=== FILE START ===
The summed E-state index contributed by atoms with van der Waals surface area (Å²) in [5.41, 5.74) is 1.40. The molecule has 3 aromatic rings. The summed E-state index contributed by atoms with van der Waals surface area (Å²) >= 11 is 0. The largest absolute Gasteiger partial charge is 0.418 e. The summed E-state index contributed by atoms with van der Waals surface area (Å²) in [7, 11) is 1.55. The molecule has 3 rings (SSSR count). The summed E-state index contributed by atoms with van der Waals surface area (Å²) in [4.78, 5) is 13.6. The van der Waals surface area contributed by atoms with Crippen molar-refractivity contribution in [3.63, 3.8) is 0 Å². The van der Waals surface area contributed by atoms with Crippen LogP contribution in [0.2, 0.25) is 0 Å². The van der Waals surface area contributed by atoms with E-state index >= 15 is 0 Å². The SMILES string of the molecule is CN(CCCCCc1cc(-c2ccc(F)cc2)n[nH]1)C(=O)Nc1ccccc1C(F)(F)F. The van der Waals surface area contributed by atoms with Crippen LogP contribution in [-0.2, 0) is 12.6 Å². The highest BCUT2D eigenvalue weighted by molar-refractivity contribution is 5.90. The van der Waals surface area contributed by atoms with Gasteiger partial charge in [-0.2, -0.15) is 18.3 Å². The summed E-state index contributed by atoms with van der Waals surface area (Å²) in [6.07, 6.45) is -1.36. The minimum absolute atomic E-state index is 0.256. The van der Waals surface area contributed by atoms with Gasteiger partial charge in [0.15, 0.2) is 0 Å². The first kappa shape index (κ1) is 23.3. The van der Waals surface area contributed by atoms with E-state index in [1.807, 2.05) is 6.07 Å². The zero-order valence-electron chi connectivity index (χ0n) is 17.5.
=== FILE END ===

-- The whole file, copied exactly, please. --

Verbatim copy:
The summed E-state index contributed by atoms with van der Waals surface area (Å²) in [5.41, 5.74) is 1.40. The molecule has 3 aromatic rings. The summed E-state index contributed by atoms with van der Waals surface area (Å²) >= 11 is 0. The largest absolute Gasteiger partial charge is 0.418 e. The summed E-state index contributed by atoms with van der Waals surface area (Å²) in [7, 11) is 1.55. The molecule has 3 rings (SSSR count). The summed E-state index contributed by atoms with van der Waals surface area (Å²) in [4.78, 5) is 13.6. The van der Waals surface area contributed by atoms with Crippen molar-refractivity contribution in [3.63, 3.8) is 0 Å². The van der Waals surface area contributed by atoms with Crippen LogP contribution in [0.2, 0.25) is 0 Å². The van der Waals surface area contributed by atoms with E-state index >= 15 is 0 Å². The SMILES string of the molecule is CN(CCCCCc1cc(-c2ccc(F)cc2)n[nH]1)C(=O)Nc1ccccc1C(F)(F)F. The van der Waals surface area contributed by atoms with Crippen LogP contribution in [-0.2, 0) is 12.6 Å². The highest BCUT2D eigenvalue weighted by molar-refractivity contribution is 5.90. The van der Waals surface area contributed by atoms with Gasteiger partial charge in [-0.2, -0.15) is 18.3 Å². The summed E-state index contributed by atoms with van der Waals surface area (Å²) in [6.07, 6.45) is -1.36. The minimum absolute atomic E-state index is 0.256. The van der Waals surface area contributed by atoms with Gasteiger partial charge in [0.15, 0.2) is 0 Å². The first kappa shape index (κ1) is 23.3. The van der Waals surface area contributed by atoms with E-state index in [1.807, 2.05) is 6.07 Å². The zero-order valence-electron chi connectivity index (χ0n) is 17.5.